What role should state housing construction play in addressing New Zealand’s issues with housing affordability and housing quality?
Starting in the 1930s, state housing has played an important role in shaping New Zealanders’ expectations around housing. As Oliver Chan observed in a January article for The Spinoff, successive governments backed the idea that the state should guarantee decent housing for all. Unlike in the UK, state housing never accounted for a majority of new housing construction, but it still played a significant role in the postwar years.
Moreover, as John P showed in another post, we’ve built hardly any state homes since the 1980s. So: should we do more, and how?
Securing affordable, decent-quality housing for all depends more on the total quantity of homes that we build, rather than the number of state homes we build. The government was building more state homes in the 1950s and 1970s than it is today – but the private sector was also building more. While state housing may play a special role in guaranteeing access to decent homes for vulnerable people, it is likely to remain only a part of the overall housing mix.
Consequently, I want to ask whether state housing construction can help us build more housing in total, and hence escape our affordability problems across the board.
There is a risk that state housing will ‘crowd out’ private development. For instance, right now the Auckland construction sector seems to be approaching capacity, meaning that building another state home may simply divert builders from a private development, leading to no net increase in the quantity of construction. People on the waiting list for state housing would benefit from this, but people looking to buy their own home would lose out.
But at other times, that hasn’t been the case. For instance, after the Global Financial Crisis, housing development in Auckland crashed, meaning that there were plenty of builders twiddling their thumbs (or, more likely, moving to Australia). Consequently, ramping up state house construction in 2009-2011 wouldn’t have crowded out much private development. If we had built more state homes then, Auckland would have fewer housing affordability problems now.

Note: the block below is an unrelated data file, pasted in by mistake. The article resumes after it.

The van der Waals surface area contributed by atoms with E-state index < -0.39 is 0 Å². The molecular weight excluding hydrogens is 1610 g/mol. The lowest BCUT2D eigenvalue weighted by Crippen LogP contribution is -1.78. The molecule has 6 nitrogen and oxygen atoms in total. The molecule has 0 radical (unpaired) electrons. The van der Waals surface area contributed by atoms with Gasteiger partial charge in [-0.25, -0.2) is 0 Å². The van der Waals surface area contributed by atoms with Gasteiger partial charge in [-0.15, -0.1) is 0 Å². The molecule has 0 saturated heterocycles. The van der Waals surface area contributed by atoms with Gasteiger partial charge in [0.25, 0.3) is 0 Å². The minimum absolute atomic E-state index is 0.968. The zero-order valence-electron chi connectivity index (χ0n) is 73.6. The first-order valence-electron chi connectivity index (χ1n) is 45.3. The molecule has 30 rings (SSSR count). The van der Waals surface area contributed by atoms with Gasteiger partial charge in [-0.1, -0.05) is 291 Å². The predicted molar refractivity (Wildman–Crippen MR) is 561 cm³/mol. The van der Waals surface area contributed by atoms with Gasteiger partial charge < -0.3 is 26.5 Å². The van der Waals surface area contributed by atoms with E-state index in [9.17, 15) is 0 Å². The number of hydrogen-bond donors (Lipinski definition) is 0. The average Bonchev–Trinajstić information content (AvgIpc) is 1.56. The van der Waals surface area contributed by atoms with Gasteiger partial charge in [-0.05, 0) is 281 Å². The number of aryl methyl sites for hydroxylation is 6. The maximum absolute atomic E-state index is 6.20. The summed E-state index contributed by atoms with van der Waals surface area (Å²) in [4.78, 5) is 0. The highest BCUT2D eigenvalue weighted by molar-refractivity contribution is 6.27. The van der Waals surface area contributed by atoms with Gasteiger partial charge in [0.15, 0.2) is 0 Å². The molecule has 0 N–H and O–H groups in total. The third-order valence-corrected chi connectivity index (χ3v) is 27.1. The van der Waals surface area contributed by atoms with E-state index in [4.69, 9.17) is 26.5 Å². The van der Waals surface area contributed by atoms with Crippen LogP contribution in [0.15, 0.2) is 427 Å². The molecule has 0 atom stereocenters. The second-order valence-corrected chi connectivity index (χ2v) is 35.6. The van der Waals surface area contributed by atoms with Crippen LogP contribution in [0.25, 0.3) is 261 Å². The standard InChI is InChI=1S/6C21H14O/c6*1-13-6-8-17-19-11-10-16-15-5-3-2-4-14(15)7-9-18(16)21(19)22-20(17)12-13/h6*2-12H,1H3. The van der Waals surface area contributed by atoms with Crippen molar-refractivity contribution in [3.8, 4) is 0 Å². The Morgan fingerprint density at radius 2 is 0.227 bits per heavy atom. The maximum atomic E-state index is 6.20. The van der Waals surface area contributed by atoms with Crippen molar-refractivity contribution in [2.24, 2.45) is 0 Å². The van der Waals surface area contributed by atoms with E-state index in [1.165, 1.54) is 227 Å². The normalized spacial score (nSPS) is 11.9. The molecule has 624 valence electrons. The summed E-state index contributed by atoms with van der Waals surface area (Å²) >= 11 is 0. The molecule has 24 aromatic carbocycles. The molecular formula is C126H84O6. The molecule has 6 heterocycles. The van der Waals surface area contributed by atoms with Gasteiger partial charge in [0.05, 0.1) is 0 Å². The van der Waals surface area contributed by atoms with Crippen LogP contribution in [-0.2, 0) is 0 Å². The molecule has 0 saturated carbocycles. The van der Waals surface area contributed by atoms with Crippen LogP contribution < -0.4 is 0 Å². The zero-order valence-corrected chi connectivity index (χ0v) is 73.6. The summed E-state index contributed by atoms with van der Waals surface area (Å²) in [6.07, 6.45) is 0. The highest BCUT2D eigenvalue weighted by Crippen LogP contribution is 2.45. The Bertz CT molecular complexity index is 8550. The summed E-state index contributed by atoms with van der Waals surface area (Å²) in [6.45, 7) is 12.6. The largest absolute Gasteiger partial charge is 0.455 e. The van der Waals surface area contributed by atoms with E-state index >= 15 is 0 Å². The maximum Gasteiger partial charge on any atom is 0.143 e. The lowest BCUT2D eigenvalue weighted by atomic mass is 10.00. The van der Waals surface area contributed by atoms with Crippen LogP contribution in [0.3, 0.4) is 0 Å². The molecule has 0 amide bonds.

Private housing development is quite sensitive to short-run changes in house prices. The following chart (compiled from RBNZ and Statistics NZ data) compares annual changes in house prices with quarterly residential dwelling consent numbers. When the rate of house price inflation falls, dwelling consents also fall off, and they don’t pick back up again until after prices start to rise again.
Because house price growth tends to be volatile, this means that the pace of private housing development is also quite volatile. This has two main detrimental effects:
- First, it discourages builders from investing in better workforce training or new equipment and techniques. Why invest if you aren’t sure whether anyone will be hiring you to build homes next year? This in turn contributes to the poor productivity and high prices we see in construction.
- Second, it virtually ensures that we will have a large and growing backlog of unmet housing needs. The current pace of around 30,000 consents per annum is probably just sufficient to keep up with population growth. That would be fine if we hadn’t been building at half that rate from 2009 to 2012. Essentially, the construction industry can’t build fast enough in the booms to overcome the shortfalls that arose in the busts.
State housing construction could help fix both problems, but we would have to take a significantly different approach than we have traditionally done. The government would need to commit to building more whenever private development started to flag, while getting out of the way when private development picked up.
The barrier to doing that is the politics. When affordability is seriously under the pump – ie when we’re in the ‘boom’ part of the cycle with rapidly rising prices – the pressure comes on politicians to do something about it. State housing construction is a part of that, as the government’s announcement the other week showed. But, as I’ve argued above, there are risks to ramping up construction in the booms, as it can simply accelerate prices without getting more built in total.
Conversely, when prices are flattening – or, heaven forfend, declining! – the heat comes off, and so politicians may decide to spend scarce public resources doing something else instead. Although this is probably a better time to build from an economic perspective, the political incentives point in the other direction.
This seems like a problem worth solving. For instance, it might be worth investigating whether to set up Housing New Zealand as an independent entity with some independent funding sources and a target of ensuring that a certain minimum amount of housing gets built, every year.
The gains from preventing housing development from falling off a cliff when prices stop increasing could be large. If, for instance, we’d kept building new homes at the same pace as in the mid-2000s construction boom and the current upswing, we’d have around 100,000 more homes than we actually do, and more affordable housing as a result.
What direction do you think state housing should take?